That’s why I was so confused when my younger cousin asked me if I had an account. I wondered if I should call her Mom and let her know what was going on (was she sending dirty photos?), but after I did some research, I (thankfully) realized that Snapchat is a lot more than what meets the eye.
What the heck is Snapchat?
For those of you who are unfamiliar, Snapchat is an app created and developed by two Stanford students that allows you to send pictures and videos for a limited amount of time. You set the timer for up to 10 seconds before sending. Once your friend opens up your “Snap,” it disappears forever after the time runs out. Your friend is able to screenshot the photo, but you will get a notification if he or she does. You can also add a typed caption or draw on the photo, which makes for some additional fun.
Snapchat has been tearing it up in the app world, with some reporting over 150 million “snaps” are being sent every day! It’s an app that has caught fire among many different age groups, ranging from high school all the way to Wall Street.
I drank the Kool-Aid
I realized recently that many of my closest friends have Snapchat and were sending each other photos and videos pretty much all day long. What I didn’t understand was how someone could take so many selfies of themselves in the same day. Wouldn’t you get tired of looking at yourself at some point? Are people really that narcissistic?
As time went on, I kept hearing more and more about Snapchat, and it started to annoy me because I hate not being on top of the latest tech trends. I ended up being forced into joining Snapchat after I had to leave a group vacation with friends earlier than the rest of them. While I slumped through my day at work, I wondered what they were up to and if they were having fun. I asked them to send me photos, but they told me they would only send Snapchats. Because I was so desperately bored at work (and already missing my friends), I decided I would give it a try.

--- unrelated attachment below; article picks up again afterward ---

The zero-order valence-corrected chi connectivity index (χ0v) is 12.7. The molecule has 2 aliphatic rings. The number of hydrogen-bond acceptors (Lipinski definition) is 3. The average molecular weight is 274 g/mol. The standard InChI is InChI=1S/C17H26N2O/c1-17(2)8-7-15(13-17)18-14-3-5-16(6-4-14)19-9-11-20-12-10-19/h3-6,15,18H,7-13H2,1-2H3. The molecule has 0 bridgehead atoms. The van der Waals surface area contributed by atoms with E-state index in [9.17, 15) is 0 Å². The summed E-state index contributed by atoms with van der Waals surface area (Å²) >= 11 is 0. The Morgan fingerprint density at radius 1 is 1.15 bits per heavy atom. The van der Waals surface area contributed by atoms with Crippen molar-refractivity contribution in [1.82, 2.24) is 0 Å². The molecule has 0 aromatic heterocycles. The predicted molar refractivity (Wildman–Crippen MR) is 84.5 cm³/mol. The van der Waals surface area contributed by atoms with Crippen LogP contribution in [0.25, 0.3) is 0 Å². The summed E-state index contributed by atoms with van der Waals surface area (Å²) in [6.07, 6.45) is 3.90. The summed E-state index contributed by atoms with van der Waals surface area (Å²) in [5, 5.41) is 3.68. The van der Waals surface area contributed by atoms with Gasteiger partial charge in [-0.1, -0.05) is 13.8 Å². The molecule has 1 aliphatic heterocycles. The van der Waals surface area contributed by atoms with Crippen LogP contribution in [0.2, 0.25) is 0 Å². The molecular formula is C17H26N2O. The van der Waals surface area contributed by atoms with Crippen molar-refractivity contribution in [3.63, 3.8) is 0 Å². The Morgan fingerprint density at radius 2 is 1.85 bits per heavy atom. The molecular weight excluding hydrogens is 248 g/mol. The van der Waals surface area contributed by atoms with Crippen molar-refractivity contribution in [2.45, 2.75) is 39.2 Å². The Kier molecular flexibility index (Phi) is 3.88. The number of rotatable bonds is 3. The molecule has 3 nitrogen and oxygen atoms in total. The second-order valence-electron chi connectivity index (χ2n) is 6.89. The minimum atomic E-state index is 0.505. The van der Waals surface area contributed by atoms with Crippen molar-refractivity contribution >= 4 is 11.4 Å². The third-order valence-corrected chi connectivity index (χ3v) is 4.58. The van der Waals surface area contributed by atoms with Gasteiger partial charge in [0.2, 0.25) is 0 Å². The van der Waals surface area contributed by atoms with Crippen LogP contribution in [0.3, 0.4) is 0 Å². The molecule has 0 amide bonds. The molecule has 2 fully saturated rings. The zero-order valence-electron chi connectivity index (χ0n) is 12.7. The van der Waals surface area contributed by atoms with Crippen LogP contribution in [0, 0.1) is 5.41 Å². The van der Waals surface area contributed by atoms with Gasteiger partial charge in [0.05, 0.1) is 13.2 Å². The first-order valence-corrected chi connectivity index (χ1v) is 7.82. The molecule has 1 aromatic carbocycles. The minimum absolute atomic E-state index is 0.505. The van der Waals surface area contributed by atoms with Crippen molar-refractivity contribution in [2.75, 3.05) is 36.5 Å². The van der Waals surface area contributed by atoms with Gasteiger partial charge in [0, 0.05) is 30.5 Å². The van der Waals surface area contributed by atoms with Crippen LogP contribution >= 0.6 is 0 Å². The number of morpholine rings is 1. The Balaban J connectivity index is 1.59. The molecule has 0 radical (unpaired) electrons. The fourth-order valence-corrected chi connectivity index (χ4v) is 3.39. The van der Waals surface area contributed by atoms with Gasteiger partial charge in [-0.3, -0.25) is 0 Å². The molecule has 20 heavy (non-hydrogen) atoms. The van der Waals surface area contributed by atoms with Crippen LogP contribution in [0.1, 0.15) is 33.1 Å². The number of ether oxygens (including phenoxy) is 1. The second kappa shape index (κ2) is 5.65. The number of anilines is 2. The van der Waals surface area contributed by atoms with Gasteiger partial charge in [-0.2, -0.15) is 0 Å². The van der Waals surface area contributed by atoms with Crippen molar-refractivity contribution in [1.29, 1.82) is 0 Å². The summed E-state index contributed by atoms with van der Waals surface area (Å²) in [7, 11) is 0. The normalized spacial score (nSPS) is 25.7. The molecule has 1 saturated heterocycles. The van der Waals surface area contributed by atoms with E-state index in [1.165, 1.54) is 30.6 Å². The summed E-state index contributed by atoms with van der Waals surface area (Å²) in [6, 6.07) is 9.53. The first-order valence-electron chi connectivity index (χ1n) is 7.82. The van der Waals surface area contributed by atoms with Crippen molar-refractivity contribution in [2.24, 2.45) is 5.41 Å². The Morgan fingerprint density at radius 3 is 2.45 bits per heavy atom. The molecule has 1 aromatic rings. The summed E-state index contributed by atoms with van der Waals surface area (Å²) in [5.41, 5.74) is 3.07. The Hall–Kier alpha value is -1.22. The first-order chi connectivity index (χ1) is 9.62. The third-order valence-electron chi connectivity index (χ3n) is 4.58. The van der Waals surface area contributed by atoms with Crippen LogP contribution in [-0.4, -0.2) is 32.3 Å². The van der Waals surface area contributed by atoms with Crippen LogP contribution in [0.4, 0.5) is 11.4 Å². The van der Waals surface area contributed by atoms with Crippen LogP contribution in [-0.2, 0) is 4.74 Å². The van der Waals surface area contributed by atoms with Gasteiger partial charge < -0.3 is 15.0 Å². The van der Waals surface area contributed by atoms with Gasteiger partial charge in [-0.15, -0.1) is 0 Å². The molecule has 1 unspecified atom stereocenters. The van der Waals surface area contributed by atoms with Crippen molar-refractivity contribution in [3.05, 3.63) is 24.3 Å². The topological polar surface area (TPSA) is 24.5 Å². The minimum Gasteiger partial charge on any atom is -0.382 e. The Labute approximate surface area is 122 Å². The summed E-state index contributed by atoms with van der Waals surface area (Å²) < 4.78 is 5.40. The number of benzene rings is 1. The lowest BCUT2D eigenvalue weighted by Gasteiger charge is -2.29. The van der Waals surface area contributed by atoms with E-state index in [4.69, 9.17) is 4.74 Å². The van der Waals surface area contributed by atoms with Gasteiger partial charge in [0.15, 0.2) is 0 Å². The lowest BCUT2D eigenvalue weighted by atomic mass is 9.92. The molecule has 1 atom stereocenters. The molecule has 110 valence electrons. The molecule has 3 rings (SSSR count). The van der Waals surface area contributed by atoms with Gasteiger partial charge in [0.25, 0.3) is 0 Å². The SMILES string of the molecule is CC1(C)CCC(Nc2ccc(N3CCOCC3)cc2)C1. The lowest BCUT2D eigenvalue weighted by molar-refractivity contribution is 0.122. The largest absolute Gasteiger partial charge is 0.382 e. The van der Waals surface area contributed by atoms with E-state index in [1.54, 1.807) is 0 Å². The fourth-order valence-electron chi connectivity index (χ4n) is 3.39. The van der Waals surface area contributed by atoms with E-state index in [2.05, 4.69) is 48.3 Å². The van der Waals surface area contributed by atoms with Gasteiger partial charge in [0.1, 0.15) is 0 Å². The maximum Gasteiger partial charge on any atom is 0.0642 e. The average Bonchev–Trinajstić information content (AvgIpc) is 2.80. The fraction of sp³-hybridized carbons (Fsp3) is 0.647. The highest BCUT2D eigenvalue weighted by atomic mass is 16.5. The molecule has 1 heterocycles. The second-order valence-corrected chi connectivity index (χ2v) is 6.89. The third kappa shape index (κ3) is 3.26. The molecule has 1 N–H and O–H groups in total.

Why do I like it?
Since that day, I’ve basically become addicted to the app. What I’ve come to realize is that Snapchat is a way for you to live in the moment with friends from both near and far. It’s a way to share what you’re doing in real time without the whole world being able to see. And no, people don’t just send selfies. You can send a video of what you’re doing or maybe a photo of your dog with a silly caption — everything is game.
It’s a way to express “TGIF” with a silly face or maybe a video of you sipping on your alcoholic beverage of choice without having to worry about getting judged by our hundreds of Facebook friends, many of whom you probably don’t even know that well. It’s a little liberating being able to be social yet private at the same time.
If you’re on your summer break from school and are desperately missing your friends, I recommend giving Snapchat a try. It helps create a bridge between you and people thousands of miles away. It will also bring a smile to your face when you see the Snapchat mascot (a ghost) pop up on your screen, alerting you to a new photo or video from a friend.
Have fun, but …
While I recommend the app, I do have one word of warning. Like any app or other social media website, you are never fully in charge of your privacy. Remember that people do have the ability to screenshot your posts and that they can still post it elsewhere. Even though Snapchat is a way to keep your private life on lockdown while still sharing with friends, I would be wary about sharing anything you would be really uncomfortable with your mother seeing. Be smart!